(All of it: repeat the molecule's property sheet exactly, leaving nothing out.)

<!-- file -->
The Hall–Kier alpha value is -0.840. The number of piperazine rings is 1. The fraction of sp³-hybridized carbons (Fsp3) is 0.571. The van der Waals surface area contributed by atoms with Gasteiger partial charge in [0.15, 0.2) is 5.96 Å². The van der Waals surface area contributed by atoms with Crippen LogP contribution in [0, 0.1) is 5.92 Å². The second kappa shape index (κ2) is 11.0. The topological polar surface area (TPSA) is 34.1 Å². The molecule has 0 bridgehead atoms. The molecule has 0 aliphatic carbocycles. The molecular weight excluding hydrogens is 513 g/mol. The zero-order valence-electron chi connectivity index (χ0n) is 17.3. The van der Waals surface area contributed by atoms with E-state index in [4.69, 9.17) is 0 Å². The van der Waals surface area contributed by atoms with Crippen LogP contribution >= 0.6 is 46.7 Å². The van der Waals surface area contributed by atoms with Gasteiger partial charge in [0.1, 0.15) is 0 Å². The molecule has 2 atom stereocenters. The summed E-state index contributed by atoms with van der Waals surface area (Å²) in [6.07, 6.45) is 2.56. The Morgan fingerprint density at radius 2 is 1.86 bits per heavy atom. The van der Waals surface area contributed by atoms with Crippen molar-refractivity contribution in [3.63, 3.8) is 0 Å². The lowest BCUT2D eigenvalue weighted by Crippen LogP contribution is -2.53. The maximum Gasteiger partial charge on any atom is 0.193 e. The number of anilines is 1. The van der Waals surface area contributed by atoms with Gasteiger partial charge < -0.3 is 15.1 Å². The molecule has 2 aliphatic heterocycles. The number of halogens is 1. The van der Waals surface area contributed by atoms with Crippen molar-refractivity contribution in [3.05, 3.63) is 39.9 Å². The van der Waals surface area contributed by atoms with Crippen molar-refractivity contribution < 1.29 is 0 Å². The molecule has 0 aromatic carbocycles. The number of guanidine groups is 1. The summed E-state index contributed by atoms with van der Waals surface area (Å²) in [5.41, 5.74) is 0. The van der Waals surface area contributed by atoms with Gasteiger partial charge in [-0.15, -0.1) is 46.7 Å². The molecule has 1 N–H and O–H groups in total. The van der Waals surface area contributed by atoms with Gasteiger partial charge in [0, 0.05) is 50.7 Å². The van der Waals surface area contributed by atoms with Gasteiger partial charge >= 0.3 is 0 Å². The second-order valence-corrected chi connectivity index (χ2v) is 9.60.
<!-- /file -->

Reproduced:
The Hall–Kier alpha value is -0.840. The number of piperazine rings is 1. The fraction of sp³-hybridized carbons (Fsp3) is 0.571. The van der Waals surface area contributed by atoms with Gasteiger partial charge in [0.15, 0.2) is 5.96 Å². The van der Waals surface area contributed by atoms with Crippen LogP contribution in [0, 0.1) is 5.92 Å². The second kappa shape index (κ2) is 11.0. The topological polar surface area (TPSA) is 34.1 Å². The molecule has 0 bridgehead atoms. The molecule has 0 aliphatic carbocycles. The molecular weight excluding hydrogens is 513 g/mol. The zero-order valence-electron chi connectivity index (χ0n) is 17.3. The van der Waals surface area contributed by atoms with E-state index in [4.69, 9.17) is 0 Å². The van der Waals surface area contributed by atoms with Crippen LogP contribution >= 0.6 is 46.7 Å². The van der Waals surface area contributed by atoms with Gasteiger partial charge in [0.1, 0.15) is 0 Å². The molecule has 2 atom stereocenters. The summed E-state index contributed by atoms with van der Waals surface area (Å²) in [6.07, 6.45) is 2.56. The Morgan fingerprint density at radius 2 is 1.86 bits per heavy atom. The van der Waals surface area contributed by atoms with Crippen molar-refractivity contribution in [3.63, 3.8) is 0 Å². The lowest BCUT2D eigenvalue weighted by Crippen LogP contribution is -2.53. The maximum Gasteiger partial charge on any atom is 0.193 e. The number of anilines is 1. The van der Waals surface area contributed by atoms with Gasteiger partial charge < -0.3 is 15.1 Å². The molecule has 2 aliphatic heterocycles. The number of halogens is 1. The van der Waals surface area contributed by atoms with Crippen molar-refractivity contribution in [3.05, 3.63) is 39.9 Å². The van der Waals surface area contributed by atoms with Crippen molar-refractivity contribution < 1.29 is 0 Å². The molecule has 0 aromatic carbocycles. The number of guanidine groups is 1. The summed E-state index contributed by atoms with van der Waals surface area (Å²) in [5.41, 5.74) is 0. The van der Waals surface area contributed by atoms with Gasteiger partial charge in [-0.15, -0.1) is 46.7 Å². The molecule has 1 N–H and O–H groups in total. The van der Waals surface area contributed by atoms with Gasteiger partial charge in [0, 0.05) is 50.7 Å². The van der Waals surface area contributed by atoms with Gasteiger partial charge >= 0.3 is 0 Å². The second-order valence-corrected chi connectivity index (χ2v) is 9.60.